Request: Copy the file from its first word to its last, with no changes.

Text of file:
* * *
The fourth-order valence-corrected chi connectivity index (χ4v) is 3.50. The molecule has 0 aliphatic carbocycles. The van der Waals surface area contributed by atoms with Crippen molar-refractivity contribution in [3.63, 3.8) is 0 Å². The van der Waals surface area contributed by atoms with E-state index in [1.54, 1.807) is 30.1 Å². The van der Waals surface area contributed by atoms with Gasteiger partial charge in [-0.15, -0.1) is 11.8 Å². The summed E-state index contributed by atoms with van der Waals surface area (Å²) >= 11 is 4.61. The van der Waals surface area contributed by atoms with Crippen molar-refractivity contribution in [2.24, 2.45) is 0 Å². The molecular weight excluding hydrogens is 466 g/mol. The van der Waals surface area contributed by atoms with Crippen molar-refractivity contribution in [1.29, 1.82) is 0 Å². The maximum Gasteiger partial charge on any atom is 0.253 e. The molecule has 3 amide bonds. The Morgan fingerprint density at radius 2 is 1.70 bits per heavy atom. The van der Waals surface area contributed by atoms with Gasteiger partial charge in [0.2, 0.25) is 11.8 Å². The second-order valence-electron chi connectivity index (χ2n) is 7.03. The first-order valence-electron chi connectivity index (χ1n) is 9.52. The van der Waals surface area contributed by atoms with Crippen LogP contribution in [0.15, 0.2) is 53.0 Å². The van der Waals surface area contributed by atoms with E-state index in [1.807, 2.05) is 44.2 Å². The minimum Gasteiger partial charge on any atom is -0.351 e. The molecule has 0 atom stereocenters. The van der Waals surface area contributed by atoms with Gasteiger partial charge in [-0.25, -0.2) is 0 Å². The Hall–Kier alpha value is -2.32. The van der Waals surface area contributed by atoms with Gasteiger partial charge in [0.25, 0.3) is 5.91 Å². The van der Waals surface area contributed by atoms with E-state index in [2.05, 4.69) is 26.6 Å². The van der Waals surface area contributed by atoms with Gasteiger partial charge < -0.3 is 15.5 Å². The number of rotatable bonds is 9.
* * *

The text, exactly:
The fourth-order valence-corrected chi connectivity index (χ4v) is 3.50. The molecule has 0 aliphatic carbocycles. The van der Waals surface area contributed by atoms with Crippen molar-refractivity contribution in [3.63, 3.8) is 0 Å². The van der Waals surface area contributed by atoms with E-state index in [1.54, 1.807) is 30.1 Å². The van der Waals surface area contributed by atoms with Gasteiger partial charge in [-0.15, -0.1) is 11.8 Å². The summed E-state index contributed by atoms with van der Waals surface area (Å²) >= 11 is 4.61. The van der Waals surface area contributed by atoms with Crippen molar-refractivity contribution in [2.24, 2.45) is 0 Å². The molecular weight excluding hydrogens is 466 g/mol. The van der Waals surface area contributed by atoms with Crippen molar-refractivity contribution in [1.29, 1.82) is 0 Å². The maximum Gasteiger partial charge on any atom is 0.253 e. The molecule has 3 amide bonds. The Morgan fingerprint density at radius 2 is 1.70 bits per heavy atom. The van der Waals surface area contributed by atoms with Gasteiger partial charge in [0.2, 0.25) is 11.8 Å². The second-order valence-electron chi connectivity index (χ2n) is 7.03. The first-order valence-electron chi connectivity index (χ1n) is 9.52. The van der Waals surface area contributed by atoms with Crippen LogP contribution in [0.15, 0.2) is 53.0 Å². The van der Waals surface area contributed by atoms with E-state index in [1.807, 2.05) is 44.2 Å². The minimum Gasteiger partial charge on any atom is -0.351 e. The molecule has 0 atom stereocenters. The van der Waals surface area contributed by atoms with Gasteiger partial charge in [-0.25, -0.2) is 0 Å². The Hall–Kier alpha value is -2.32. The van der Waals surface area contributed by atoms with Gasteiger partial charge in [0.25, 0.3) is 5.91 Å². The van der Waals surface area contributed by atoms with E-state index in [2.05, 4.69) is 26.6 Å². The van der Waals surface area contributed by atoms with Gasteiger partial charge < -0.3 is 15.5 Å². The number of rotatable bonds is 9.